The Providence Journal’s parent company gave its top executives pay raises and $1.7 million in bonuses in 2012 as they eked out an annual profit for the first time.
A.H. Belo awarded CEO Robert Decherd $1.9 million in 2012, up from $1.6 million in 2011 and $499,180 in 2009, according to a Securities & Exchange Commission filing.
Decherd’s compensation included a $567,692 salary, bumped up from $480,000 in 2011; $705,678 in cash bonuses; $487,500 in stock awards; and $127,139 in other benefits, including $7,920 for life insurance. Decherd is also A.H. Belo’s chairman and president.
In addition, the Dallas-based company said it paid Executive Vice President James Moroney $1.4 million in 2012, up from $1.1 million in 2011; Chief Financial Officer Alison Engel $805,490, up from $626,091; and Senior Vice President Daniel Blizzard $557,672, up from $424,991. Former executive John McKeon received $272,286 before his departure last April.
A.H. Belo swung to a net profit of $526,000 in 2012, compared with a net loss of $10.9 million in 2011, as revenue fell 4% to $440 million. The company’s stock was at $5.80 a share Tuesday in late-morning New York Stock Exchange trading, up 25% so far this year.
A.H. Belo said the amount it pays its top executives reflects the turmoil in the media sector and the increase in their responsibilities caused by reductions in the size of the company’s management. The consulting firm Mercer advises the company on executive pay.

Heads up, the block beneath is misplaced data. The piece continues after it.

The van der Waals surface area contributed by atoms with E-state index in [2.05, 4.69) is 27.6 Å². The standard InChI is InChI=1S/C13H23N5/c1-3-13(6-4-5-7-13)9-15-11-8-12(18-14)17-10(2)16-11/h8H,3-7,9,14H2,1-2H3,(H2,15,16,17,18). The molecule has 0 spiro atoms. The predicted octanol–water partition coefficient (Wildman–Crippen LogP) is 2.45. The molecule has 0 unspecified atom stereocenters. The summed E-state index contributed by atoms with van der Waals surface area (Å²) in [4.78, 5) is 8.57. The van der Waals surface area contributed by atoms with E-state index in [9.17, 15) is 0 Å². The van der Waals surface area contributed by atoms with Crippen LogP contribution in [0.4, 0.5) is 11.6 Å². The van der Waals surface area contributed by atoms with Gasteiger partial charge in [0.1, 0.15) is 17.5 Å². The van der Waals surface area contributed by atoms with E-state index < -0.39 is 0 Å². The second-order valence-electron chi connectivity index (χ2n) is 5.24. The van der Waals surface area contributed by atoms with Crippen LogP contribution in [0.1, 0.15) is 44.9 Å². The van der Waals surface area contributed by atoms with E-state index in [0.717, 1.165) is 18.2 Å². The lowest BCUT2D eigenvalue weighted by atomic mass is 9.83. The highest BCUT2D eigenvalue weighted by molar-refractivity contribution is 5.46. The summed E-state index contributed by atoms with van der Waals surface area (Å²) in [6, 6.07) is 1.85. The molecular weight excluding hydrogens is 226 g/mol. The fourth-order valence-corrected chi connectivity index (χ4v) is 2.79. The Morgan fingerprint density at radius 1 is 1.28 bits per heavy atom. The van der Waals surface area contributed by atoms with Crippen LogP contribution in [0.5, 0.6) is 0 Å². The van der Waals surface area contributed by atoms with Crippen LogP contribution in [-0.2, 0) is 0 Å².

“The newspaper industry continues to experience substantial change caused by the effect of the Internet and other transformational technologies on consumers and advertisers and the rapid ascent of new media businesses,” A.H. Belo said in the SEC filing.
“From an executive compensation perspective, this business environment underscores the importance of attracting and retaining both experienced and high-potential executives, and rewarding superior individual performance that may not presently be reflected in the company’s stock price, revenues or operating profit,” the company continued.
(WPRI.com’s compensation estimates differ from some amounts reported in SEC filings because the filings add in yearly changes in the actuarial value of executives’ pensions.)
A.H. Belo will hold its annual shareholder meeting on May 16 in Dallas. Decherd, 61, and Moroney, 56, control 50.3% of A.H. Belo shareholder votes, according to the SEC filing. The company’s seven non-executive board members received between $120,524 and $135,359 each for their service.
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